As explained in the proposal to this final rule, some former 1-hour ozone nonattainment areas that remain subject to the federal summertime RVP limit of 7.8 psi have been designated as attainment areas for both the 1997 and 2008 ozone NAAQS and based on the latest available air quality data are also attaining the more stringent 2015 ozone NAAQS. These states submitted, and EPA approved, CAA section 110(a)(1) Start Printed Page 60888maintenance plans for these areas, as required by the Phase 1 implementation rule for the 1997 ozone NAAQS (69 FR 23951, April 30, 2004).

As further explained at proposal, EPA has concluded that there is neither an implementation plan revision nor a CAA section 110(l) demonstration required in order for EPA to approve a state's request to relax the federal summertime gasoline RVP limit under the circumstances described above for such areas as these 11 parishes. Rather, in order for EPA to approve a request to relax the federal RVP limit for such areas, the Governor or his/her designee must request that the Administrator revise the federal gasoline RVP regulations to remove the subject areas from the list of required areas in 40 CFR 80.27(a)(2). The state may provide any relevant supporting information such as recent air quality data, designation status for ozone and information on previously approved ozone maintenance plans. The Administrator's decision on whether to grant a state's request to revise the federal gasoline RVP regulations in such cases would be documented through notice-and-comment rulemaking. See the August 9, 2017 proposal for further background (82 FR 37184).

V. Louisiana's Request To Relax the Federal Gasoline RVP Requirement for Several Parishes

On April 10, 2017, LDEQ requested that EPA relax the current federal gasoline RVP volatility standard of 7.8 psi to 9.0 psi for 16 Louisiana parishes, the 5 parishes of the Baton Rouge area, and 11 other parishes: Beauregard, Calcasieu, Jefferson, Lafayette, Lafourche, Orleans, Pointe Coupee, St. Bernard, St. Charles, St. James, and St. Mary. These other 11 parishes attained the 1-hour ozone NAAQS and were redesignated to attainment with approved CAA section 175A maintenance plans. They were then designated as attainment for the 1997 ozone NAAQS. As such, the State was required by EPA's Phase 1 rule, which implemented the 1997 ozone NAAQS, to submit CAA section 110(a)(1) maintenance plans for these parishes that addressed the 10-year period from 2004 to 2014. (See 69 FR 23951, April 30, 2004.) [2] The Phase 1 implementation rule for the 1997 ozone NAAQS did not require Louisiana to submit second 10-year CAA section 175A maintenance plans for the 1-hour ozone NAAQS for these parishes. In 2012, all 11 parishes were designated as attainment for the 2008 ozone NAAQS. Because they were designated as attainment for both the 1997 and 2008 ozone NAAQS, they were not required to submit a CAA section 110(a)(1) maintenance plan for the 2008 ozone NAAQS. Therefore, as explained earlier above, these parishes are no longer within the timeframe that was addressed by any approved maintenance plan for any ozone NAAQS. The 11 parishes that are the subject of this action are all attaining the more stringent 2015 ozone NAAQS, and the State did not recommend that any of these 11 parishes be designated as nonattainment for the 2015 ozone NAAQS.[3]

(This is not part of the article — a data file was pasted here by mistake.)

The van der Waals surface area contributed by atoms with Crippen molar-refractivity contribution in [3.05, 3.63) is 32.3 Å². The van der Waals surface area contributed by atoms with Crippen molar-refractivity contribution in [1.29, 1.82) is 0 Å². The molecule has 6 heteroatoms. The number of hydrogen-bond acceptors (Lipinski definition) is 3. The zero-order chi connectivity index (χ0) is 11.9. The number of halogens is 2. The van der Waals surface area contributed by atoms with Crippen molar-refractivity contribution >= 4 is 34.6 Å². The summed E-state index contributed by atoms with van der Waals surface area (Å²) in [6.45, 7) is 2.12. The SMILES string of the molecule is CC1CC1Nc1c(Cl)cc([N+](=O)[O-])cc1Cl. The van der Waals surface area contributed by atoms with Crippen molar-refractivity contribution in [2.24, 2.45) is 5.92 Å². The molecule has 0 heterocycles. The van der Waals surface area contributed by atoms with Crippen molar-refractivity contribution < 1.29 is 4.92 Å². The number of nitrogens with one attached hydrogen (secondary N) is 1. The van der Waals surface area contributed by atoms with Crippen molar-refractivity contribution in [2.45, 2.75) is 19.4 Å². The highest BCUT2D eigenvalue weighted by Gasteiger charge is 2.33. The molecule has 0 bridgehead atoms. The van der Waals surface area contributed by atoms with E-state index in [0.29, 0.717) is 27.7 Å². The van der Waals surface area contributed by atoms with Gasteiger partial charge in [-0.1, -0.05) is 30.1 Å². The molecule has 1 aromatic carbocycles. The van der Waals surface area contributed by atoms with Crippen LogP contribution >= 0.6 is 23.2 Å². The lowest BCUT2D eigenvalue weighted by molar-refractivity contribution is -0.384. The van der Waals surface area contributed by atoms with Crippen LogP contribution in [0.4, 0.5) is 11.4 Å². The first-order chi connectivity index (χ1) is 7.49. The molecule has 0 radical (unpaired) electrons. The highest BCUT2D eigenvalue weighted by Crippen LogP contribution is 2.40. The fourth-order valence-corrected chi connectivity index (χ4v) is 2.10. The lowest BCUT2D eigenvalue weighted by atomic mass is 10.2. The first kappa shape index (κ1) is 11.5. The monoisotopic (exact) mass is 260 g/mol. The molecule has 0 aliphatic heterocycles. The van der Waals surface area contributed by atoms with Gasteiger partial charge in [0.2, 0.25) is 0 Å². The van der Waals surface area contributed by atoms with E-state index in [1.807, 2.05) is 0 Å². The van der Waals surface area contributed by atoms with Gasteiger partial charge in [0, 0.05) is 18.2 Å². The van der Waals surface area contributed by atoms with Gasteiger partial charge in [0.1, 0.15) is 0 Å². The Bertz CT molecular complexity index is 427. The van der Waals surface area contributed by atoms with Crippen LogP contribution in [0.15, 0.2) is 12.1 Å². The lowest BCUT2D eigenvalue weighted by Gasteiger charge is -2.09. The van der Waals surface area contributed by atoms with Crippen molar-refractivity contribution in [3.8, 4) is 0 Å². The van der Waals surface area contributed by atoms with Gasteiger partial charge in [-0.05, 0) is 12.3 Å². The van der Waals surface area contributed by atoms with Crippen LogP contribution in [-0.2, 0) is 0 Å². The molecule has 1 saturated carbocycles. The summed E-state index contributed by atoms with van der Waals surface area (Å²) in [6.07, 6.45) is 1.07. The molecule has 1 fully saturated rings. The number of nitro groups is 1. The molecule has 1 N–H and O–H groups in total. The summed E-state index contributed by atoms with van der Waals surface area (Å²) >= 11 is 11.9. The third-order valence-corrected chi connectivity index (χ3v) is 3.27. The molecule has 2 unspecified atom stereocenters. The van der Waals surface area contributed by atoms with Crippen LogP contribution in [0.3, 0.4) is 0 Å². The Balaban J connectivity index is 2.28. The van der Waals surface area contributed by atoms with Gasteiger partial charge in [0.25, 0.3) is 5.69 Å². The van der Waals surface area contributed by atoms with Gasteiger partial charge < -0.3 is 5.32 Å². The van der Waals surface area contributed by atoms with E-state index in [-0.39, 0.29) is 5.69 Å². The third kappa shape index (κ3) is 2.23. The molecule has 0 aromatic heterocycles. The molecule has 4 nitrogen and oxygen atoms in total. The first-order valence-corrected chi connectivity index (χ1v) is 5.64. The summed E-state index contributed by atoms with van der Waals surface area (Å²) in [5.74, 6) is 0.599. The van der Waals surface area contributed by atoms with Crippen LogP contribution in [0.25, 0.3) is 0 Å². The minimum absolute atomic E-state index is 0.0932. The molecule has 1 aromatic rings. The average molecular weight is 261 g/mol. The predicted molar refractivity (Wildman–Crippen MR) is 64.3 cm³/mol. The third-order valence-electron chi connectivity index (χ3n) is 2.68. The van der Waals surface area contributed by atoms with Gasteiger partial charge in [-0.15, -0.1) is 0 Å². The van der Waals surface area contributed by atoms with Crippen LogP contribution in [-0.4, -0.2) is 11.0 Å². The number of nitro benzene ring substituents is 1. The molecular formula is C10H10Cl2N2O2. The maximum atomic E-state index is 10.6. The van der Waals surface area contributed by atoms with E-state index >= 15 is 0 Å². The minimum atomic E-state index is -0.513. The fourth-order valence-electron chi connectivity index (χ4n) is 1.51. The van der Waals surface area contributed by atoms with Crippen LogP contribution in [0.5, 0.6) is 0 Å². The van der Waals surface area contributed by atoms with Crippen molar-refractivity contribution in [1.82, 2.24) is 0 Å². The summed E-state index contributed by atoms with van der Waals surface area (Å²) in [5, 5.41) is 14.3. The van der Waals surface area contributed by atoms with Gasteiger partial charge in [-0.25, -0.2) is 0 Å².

EPA's August 9, 2017 proposal included several pieces of information that supports the State's request: